Genetics Problem Set with solutions

Genetics Problem Set with solutions - BIO311D Spring 2011...

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BIO311D Spring 2011 ANSWER KEY Moon The “more fun with genetics” problem set : These are some examples of problems that may appear on the exam. See if you can work these without looking at the answers. I’ll post the detailed answers separately. If you can do these problems, you’ll be in good shape for the exam. 1. You’re given a fly ( Drosophila ) with Purple eyes, a dominant trait (P) to White eyes (p). How would you determine if the fly was PP or Pp? Cross P- fly to a homozygous recessive fly with white eyes (pp) – this is called a testcross. The phenotypic ratio of the offspring will tell you the genotype of your fly. A 1 Purple eye :1 White eye ratio in the offspring means the fly was Pp. If all the offspring flies are Purple eyed, your fly was PP. 2. Two black guinea pigs were mated and over several years produced 29 black and 9 white offspring. Explain these results, giving the genotypes of the parents and progeny. The offspring ratio is close to 3:1, which is what you would expect if both the parents were heterozygous. (TIP: do a Punnett square Bb X Bb and take a look at the phenotypic ratio of offspring). The parent guinea pigs are each Bb, the offspring are 29 black (BB and Bb, about 10 BB and 20 Bb, give or take) and 9 white, which have to be bb. The numbers don’t have to be perfectly 3:1 – this is a small population size, so there will be some variation. 3. Achondroplasia is a form of dwarfism caused by a mutation in a single gene. Two achondroplastic dwarfs marry and have a dwarf child; later, they have a second child who is normal. a. Is Achondroplasia recessive or dominant? Of course, you could remember this from your textbook and lecture, but realize that it must be dominant, and the parents must be heterozygous, because the parents are dwarfs and they had both a normal child and an affected child. (Is it inappropriate to call them dwarves? I see ‘dwarfs’ in the textbook. Hm.) b. What are the genotypes of the two parents? Heterozygous, see above c. What is the probability that their next child will be normal? ¼ (do a Punnett square) d. What is the probability that their next child will be a dwarf? ¾ 1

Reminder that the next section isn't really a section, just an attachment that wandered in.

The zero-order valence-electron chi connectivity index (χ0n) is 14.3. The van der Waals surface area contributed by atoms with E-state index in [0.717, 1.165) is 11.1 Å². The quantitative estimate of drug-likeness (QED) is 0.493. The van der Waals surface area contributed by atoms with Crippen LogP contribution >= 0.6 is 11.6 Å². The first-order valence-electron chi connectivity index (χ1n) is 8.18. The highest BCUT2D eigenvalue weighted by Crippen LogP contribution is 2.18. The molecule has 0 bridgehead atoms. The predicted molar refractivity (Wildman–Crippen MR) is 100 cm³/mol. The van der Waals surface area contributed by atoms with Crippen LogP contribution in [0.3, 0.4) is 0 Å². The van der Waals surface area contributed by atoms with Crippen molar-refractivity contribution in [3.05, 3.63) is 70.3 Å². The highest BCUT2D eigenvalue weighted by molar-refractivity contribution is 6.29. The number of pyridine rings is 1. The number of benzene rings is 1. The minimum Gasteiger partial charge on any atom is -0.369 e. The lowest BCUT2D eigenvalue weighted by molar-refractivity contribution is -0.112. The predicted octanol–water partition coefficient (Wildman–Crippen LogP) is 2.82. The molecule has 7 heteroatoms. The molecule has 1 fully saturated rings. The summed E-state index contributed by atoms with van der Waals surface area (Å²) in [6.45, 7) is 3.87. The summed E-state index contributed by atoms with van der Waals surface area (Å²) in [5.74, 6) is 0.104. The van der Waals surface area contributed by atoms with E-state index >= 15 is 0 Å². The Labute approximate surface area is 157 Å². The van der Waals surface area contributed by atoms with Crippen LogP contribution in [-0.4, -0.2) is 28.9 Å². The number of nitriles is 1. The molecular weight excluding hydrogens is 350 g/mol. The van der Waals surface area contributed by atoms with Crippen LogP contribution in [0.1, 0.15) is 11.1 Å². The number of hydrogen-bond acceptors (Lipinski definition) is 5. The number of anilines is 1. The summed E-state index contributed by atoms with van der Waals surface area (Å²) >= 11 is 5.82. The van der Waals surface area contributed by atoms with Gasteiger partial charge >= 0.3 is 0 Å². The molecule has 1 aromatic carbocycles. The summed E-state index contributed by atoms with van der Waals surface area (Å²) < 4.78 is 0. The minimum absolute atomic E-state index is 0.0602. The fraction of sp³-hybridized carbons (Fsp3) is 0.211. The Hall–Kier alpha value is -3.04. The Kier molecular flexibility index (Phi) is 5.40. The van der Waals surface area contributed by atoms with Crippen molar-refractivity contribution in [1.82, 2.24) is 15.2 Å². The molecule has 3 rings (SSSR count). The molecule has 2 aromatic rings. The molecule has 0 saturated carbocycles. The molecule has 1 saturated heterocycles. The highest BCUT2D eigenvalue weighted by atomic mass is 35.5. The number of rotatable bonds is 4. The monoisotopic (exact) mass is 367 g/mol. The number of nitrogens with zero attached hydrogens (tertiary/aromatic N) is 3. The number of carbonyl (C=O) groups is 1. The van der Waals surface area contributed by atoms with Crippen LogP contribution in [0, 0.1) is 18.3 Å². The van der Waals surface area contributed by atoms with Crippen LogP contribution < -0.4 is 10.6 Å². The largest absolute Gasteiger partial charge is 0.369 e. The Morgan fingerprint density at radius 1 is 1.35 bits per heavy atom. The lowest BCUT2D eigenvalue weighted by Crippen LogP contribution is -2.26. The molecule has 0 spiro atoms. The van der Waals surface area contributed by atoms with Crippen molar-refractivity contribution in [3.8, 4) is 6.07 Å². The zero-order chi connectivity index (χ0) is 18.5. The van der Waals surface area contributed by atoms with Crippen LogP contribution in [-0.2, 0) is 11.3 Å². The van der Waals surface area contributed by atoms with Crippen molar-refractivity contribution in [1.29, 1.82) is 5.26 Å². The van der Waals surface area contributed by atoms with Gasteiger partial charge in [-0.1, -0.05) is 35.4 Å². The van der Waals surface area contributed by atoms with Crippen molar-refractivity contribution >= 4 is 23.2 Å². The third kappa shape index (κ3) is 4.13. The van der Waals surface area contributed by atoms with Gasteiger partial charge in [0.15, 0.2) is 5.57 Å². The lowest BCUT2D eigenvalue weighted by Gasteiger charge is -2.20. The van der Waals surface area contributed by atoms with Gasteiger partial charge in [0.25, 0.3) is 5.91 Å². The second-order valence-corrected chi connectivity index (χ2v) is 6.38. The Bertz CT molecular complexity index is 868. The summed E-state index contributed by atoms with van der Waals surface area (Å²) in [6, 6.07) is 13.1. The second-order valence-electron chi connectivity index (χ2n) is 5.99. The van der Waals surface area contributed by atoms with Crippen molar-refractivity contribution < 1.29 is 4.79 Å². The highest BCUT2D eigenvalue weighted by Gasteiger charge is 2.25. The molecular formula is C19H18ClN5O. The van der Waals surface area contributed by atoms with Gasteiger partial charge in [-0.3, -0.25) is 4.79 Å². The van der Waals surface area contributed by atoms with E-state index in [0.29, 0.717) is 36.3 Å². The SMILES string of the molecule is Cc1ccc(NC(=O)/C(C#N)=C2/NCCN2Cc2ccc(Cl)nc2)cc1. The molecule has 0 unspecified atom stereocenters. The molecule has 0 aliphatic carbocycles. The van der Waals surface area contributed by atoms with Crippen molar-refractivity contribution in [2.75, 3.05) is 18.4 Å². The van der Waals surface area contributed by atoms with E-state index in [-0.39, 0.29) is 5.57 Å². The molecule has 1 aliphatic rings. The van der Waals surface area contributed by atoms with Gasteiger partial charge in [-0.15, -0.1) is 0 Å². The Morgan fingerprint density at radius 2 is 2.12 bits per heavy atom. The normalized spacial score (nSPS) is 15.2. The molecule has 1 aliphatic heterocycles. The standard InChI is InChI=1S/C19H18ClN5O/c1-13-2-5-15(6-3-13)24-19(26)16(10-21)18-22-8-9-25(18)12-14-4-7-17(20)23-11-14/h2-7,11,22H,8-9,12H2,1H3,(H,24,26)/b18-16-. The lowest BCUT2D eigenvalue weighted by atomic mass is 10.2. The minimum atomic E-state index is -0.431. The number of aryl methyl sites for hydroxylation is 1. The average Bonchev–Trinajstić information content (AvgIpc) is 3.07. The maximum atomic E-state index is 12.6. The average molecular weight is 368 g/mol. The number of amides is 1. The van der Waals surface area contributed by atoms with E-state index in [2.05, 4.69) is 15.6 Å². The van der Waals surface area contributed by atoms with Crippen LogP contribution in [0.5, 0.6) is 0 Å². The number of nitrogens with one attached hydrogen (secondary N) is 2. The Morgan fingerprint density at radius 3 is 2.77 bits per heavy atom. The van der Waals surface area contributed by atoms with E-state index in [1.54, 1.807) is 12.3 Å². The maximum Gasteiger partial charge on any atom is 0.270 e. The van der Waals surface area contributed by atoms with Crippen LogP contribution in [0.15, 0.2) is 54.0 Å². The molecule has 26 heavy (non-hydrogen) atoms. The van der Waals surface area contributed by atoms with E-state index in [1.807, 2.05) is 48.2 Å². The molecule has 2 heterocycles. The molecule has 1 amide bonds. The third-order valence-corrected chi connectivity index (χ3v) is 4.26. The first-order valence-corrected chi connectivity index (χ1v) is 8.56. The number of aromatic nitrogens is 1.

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BIO311D Spring 2011 ANSWER KEY Moon 4. (A bit more challenging) Duchene’s muscular dystrophy is X-linked and usually affects males. Victims of the disease become progressive weaker, starting early in life. Karen’s brother has muscular dystrophy.
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This note was uploaded on 07/25/2011 for the course BIO 311 D taught by Professor Zhao during the Spring '08 term at University of Texas.

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Genetics Problem Set with solutions - BIO311D Spring 2011...

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